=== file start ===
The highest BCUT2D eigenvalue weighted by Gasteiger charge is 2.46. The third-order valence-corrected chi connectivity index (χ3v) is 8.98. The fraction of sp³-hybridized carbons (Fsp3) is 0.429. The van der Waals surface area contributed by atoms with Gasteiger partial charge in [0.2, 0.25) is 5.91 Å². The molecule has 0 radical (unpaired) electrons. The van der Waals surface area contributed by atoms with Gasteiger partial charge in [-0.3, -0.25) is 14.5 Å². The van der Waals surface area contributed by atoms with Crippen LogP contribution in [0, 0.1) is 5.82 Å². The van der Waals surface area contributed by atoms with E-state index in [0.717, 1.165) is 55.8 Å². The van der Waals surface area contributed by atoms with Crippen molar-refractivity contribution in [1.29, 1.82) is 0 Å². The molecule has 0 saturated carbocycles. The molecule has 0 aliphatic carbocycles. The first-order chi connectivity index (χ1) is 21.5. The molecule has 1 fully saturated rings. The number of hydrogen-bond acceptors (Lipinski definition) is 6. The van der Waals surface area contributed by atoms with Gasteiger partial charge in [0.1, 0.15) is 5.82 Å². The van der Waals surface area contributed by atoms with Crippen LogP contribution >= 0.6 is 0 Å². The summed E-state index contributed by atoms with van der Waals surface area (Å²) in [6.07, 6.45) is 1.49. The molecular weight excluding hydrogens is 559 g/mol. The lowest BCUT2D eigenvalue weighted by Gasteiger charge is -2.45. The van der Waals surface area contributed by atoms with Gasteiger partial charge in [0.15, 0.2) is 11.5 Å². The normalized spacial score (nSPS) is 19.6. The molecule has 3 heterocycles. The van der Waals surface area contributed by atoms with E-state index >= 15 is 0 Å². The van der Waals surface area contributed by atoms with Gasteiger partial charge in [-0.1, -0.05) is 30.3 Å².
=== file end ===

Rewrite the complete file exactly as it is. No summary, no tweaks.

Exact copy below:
The highest BCUT2D eigenvalue weighted by Gasteiger charge is 2.46. The third-order valence-corrected chi connectivity index (χ3v) is 8.98. The fraction of sp³-hybridized carbons (Fsp3) is 0.429. The van der Waals surface area contributed by atoms with Gasteiger partial charge in [0.2, 0.25) is 5.91 Å². The molecule has 0 radical (unpaired) electrons. The van der Waals surface area contributed by atoms with Gasteiger partial charge in [-0.3, -0.25) is 14.5 Å². The van der Waals surface area contributed by atoms with Crippen LogP contribution in [0, 0.1) is 5.82 Å². The van der Waals surface area contributed by atoms with E-state index in [0.717, 1.165) is 55.8 Å². The van der Waals surface area contributed by atoms with Crippen molar-refractivity contribution in [1.29, 1.82) is 0 Å². The molecule has 0 saturated carbocycles. The molecule has 0 aliphatic carbocycles. The first-order chi connectivity index (χ1) is 21.5. The molecule has 1 fully saturated rings. The number of hydrogen-bond acceptors (Lipinski definition) is 6. The van der Waals surface area contributed by atoms with Gasteiger partial charge in [0.1, 0.15) is 5.82 Å². The van der Waals surface area contributed by atoms with Crippen LogP contribution >= 0.6 is 0 Å². The summed E-state index contributed by atoms with van der Waals surface area (Å²) in [6.07, 6.45) is 1.49. The molecular weight excluding hydrogens is 559 g/mol. The lowest BCUT2D eigenvalue weighted by Gasteiger charge is -2.45. The van der Waals surface area contributed by atoms with Gasteiger partial charge in [0.15, 0.2) is 11.5 Å². The normalized spacial score (nSPS) is 19.6. The molecule has 3 heterocycles. The van der Waals surface area contributed by atoms with E-state index >= 15 is 0 Å². The van der Waals surface area contributed by atoms with Gasteiger partial charge in [-0.1, -0.05) is 30.3 Å².